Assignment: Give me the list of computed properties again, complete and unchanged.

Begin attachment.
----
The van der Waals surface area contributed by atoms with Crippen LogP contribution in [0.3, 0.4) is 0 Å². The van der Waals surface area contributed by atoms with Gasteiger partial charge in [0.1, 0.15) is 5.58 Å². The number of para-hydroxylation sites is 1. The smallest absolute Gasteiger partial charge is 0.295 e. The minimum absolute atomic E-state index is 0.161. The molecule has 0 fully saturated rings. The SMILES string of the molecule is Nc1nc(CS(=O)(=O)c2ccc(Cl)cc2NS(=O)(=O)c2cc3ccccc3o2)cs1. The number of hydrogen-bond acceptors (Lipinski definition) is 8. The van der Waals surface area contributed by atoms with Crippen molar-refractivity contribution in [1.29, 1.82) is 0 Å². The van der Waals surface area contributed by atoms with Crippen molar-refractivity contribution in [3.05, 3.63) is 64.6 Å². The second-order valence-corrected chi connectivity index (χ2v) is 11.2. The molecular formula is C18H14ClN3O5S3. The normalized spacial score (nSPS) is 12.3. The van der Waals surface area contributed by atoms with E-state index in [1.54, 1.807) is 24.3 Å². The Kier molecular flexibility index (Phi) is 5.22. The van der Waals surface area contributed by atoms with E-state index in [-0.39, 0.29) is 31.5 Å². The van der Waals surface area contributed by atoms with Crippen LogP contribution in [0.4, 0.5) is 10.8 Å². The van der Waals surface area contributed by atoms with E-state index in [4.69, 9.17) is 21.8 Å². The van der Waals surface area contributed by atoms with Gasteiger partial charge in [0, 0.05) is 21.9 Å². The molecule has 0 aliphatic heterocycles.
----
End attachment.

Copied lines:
The van der Waals surface area contributed by atoms with Crippen LogP contribution in [0.3, 0.4) is 0 Å². The van der Waals surface area contributed by atoms with Gasteiger partial charge in [0.1, 0.15) is 5.58 Å². The number of para-hydroxylation sites is 1. The smallest absolute Gasteiger partial charge is 0.295 e. The minimum absolute atomic E-state index is 0.161. The molecule has 0 fully saturated rings. The SMILES string of the molecule is Nc1nc(CS(=O)(=O)c2ccc(Cl)cc2NS(=O)(=O)c2cc3ccccc3o2)cs1. The number of hydrogen-bond acceptors (Lipinski definition) is 8. The van der Waals surface area contributed by atoms with Crippen molar-refractivity contribution in [1.29, 1.82) is 0 Å². The van der Waals surface area contributed by atoms with Crippen molar-refractivity contribution in [3.05, 3.63) is 64.6 Å². The second-order valence-corrected chi connectivity index (χ2v) is 11.2. The molecular formula is C18H14ClN3O5S3. The normalized spacial score (nSPS) is 12.3. The van der Waals surface area contributed by atoms with E-state index in [1.54, 1.807) is 24.3 Å². The Kier molecular flexibility index (Phi) is 5.22. The van der Waals surface area contributed by atoms with E-state index in [-0.39, 0.29) is 31.5 Å². The van der Waals surface area contributed by atoms with Crippen LogP contribution in [0.4, 0.5) is 10.8 Å². The van der Waals surface area contributed by atoms with E-state index in [4.69, 9.17) is 21.8 Å². The van der Waals surface area contributed by atoms with Gasteiger partial charge in [0, 0.05) is 21.9 Å². The molecule has 0 aliphatic heterocycles.